Trusted by +2 million users,
1000+ happy students everyday
1000+ happy students everyday
Showing pages 1 to 1 of 1 pages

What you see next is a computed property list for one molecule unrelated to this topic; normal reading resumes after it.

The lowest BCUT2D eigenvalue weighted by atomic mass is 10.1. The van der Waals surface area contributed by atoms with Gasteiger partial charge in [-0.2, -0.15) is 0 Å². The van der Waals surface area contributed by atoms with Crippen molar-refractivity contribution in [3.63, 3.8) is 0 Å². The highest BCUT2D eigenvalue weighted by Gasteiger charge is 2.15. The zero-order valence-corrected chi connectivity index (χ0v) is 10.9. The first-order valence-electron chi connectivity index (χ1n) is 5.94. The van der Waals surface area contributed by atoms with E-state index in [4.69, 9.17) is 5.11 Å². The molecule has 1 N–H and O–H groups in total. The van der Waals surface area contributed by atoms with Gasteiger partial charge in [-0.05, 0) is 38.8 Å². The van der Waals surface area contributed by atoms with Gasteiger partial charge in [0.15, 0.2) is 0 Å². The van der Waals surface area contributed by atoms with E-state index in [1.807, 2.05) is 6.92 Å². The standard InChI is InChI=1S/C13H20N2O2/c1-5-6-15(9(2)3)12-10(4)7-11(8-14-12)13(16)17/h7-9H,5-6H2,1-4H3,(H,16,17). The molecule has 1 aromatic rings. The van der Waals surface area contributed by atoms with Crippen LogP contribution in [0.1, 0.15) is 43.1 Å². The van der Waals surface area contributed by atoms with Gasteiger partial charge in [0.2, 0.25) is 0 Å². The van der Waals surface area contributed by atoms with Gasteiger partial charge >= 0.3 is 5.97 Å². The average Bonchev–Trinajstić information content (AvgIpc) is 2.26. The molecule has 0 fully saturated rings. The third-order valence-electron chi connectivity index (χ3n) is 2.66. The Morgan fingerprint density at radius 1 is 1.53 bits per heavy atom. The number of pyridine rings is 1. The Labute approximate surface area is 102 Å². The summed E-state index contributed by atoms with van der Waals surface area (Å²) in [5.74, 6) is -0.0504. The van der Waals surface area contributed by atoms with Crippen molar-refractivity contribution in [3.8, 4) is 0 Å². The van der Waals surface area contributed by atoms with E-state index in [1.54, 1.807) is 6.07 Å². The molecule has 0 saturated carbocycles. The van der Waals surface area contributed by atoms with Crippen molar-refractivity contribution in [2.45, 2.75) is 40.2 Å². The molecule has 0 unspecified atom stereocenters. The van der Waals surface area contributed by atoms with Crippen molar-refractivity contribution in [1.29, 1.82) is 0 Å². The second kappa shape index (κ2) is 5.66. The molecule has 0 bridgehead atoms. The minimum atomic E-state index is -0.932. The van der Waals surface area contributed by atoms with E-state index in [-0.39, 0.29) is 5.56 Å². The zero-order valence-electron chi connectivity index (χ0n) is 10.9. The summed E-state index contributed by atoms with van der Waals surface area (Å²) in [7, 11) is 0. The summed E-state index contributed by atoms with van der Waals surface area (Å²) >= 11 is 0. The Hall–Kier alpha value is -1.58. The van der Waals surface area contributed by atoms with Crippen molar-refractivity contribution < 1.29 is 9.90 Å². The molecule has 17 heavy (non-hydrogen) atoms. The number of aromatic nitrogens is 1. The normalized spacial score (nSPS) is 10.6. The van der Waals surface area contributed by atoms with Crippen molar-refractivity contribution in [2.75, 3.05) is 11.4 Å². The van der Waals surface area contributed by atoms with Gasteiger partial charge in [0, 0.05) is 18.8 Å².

BSMAN3003 Exam Case Study – Semester 2, 2016Work-related stress and stress managementOne of the more distressing tasks thatCarol Oates performs is turning awayprospectivepatients. 'It's dreadful to haveto say "sorry we can't see you",’ says the practicemanager atChannel Medical Centre in Kingston,a fast-growing suburb of Hobart, Tasmania.Channel's three full-time and three part-time GPsalready see up to fifty patients each dayoneleven-hour shifts, and the clinic has been unableto find enough doctors to ease theworkload. 'It isfull-on work. The days are long,’ says Oates. 'Thereare days when doctorswork through without abreak, sometimes not even a cup of tea, startingat about 8 andfinishing at 7.30’.The doctor shortage is also taking its toll at theWoodcroft Medical Centre near Adelaide,whereseven doctors (3.5 full-time equivalent) are tryingto cope with the needs of 10000 registeredpatients. The phones start ringing at 8.15 am andrarely stop until the cliniccloses. 'The first hourevery day is just crazy, as patients scramble to getan appointment’, saysWoodcroft's principal GP,John Pakos, who closed his books to new patientsthree years ago.'We have been struggling. A lot ofother surgeries around us have closed.'While doctors in Kingston, Woodcroft andother suburban communities have their shareofwork overload, the shortage of medical talent and its effect on practitioners is even moreacute in country Australia. 'Many of the rural doctors are overworked and under a lot ofstress,' warns Tony Van Der Spek, who runs a practice in Bendigo, Victoria, where thedoctor-to-patient ratio is 1:2000.Robert McKimm was one of three obstetricians in Sale, Victoria, two decades ago, but hewas the onlyremaining obstetrician in the I990s. Fortunately, a second specialist recentlymoved into the area to ease theworkload. 'If you lose a certain number of your colleagues,you get more and more responsibility thrown onyour shoulders, to the point where it's nolonger a viable lifestyle,' says McKimm.Christine Jeffries-Stokes has had an equally challenging time. For two years the Kalgoorliedoctor was theonly paediatrician between Perth and Alice Springs, robbing her of anypersonal time off. 'I have been doingthis for ten years now and I have repeatedly toldthe Health Department that I cannot keep going on like this - my health and my family aresuffering,' she wrote in a letter to the Western Australia government, A second specialistnow works in the area and a third doctor from Perth is completing paediatric training inKalgoorlie. 'Hopefully it's just going to make my life normal,' said Jeffries-Stokes on hearingabout the most recent appointment.Source: McShane, S. & Travaglione, T. (2007).Organisational Behaviour on the Pacific Rim.(Second edition).North Ryde, N.S.W.: McGraw Hill. P201.